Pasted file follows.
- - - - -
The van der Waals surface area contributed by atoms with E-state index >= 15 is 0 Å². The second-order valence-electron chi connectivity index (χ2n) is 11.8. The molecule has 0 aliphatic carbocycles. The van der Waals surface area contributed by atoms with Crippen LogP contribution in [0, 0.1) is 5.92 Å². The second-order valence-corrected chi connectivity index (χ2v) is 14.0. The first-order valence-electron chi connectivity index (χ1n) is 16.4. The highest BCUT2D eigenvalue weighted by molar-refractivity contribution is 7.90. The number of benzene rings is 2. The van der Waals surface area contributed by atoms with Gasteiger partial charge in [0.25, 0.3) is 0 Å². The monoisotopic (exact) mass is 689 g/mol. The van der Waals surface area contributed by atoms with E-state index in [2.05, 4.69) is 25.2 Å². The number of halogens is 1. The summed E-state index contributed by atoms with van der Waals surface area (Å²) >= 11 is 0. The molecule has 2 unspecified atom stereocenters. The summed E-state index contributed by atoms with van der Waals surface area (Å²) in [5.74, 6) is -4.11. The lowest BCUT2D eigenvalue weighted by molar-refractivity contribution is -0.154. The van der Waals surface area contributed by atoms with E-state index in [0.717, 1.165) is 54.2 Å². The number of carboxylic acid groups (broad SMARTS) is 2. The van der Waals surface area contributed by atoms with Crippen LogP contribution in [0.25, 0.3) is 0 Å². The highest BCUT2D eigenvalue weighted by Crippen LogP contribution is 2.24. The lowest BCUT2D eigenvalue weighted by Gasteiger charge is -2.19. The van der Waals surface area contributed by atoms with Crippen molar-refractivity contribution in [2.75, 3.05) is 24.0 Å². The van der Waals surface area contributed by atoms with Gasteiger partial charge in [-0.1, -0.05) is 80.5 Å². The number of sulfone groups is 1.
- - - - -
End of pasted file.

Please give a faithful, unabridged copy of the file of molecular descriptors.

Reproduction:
The van der Waals surface area contributed by atoms with E-state index >= 15 is 0 Å². The second-order valence-electron chi connectivity index (χ2n) is 11.8. The molecule has 0 aliphatic carbocycles. The van der Waals surface area contributed by atoms with Crippen LogP contribution in [0, 0.1) is 5.92 Å². The second-order valence-corrected chi connectivity index (χ2v) is 14.0. The first-order valence-electron chi connectivity index (χ1n) is 16.4. The highest BCUT2D eigenvalue weighted by molar-refractivity contribution is 7.90. The number of benzene rings is 2. The van der Waals surface area contributed by atoms with Gasteiger partial charge in [0.25, 0.3) is 0 Å². The monoisotopic (exact) mass is 689 g/mol. The van der Waals surface area contributed by atoms with E-state index in [2.05, 4.69) is 25.2 Å². The number of halogens is 1. The summed E-state index contributed by atoms with van der Waals surface area (Å²) >= 11 is 0. The molecule has 2 unspecified atom stereocenters. The summed E-state index contributed by atoms with van der Waals surface area (Å²) in [5.74, 6) is -4.11. The lowest BCUT2D eigenvalue weighted by molar-refractivity contribution is -0.154. The van der Waals surface area contributed by atoms with E-state index in [0.717, 1.165) is 54.2 Å². The number of carboxylic acid groups (broad SMARTS) is 2. The van der Waals surface area contributed by atoms with Crippen LogP contribution in [0.25, 0.3) is 0 Å². The highest BCUT2D eigenvalue weighted by Crippen LogP contribution is 2.24. The lowest BCUT2D eigenvalue weighted by Gasteiger charge is -2.19. The van der Waals surface area contributed by atoms with Crippen molar-refractivity contribution in [2.75, 3.05) is 24.0 Å². The van der Waals surface area contributed by atoms with Gasteiger partial charge in [-0.1, -0.05) is 80.5 Å². The number of sulfone groups is 1.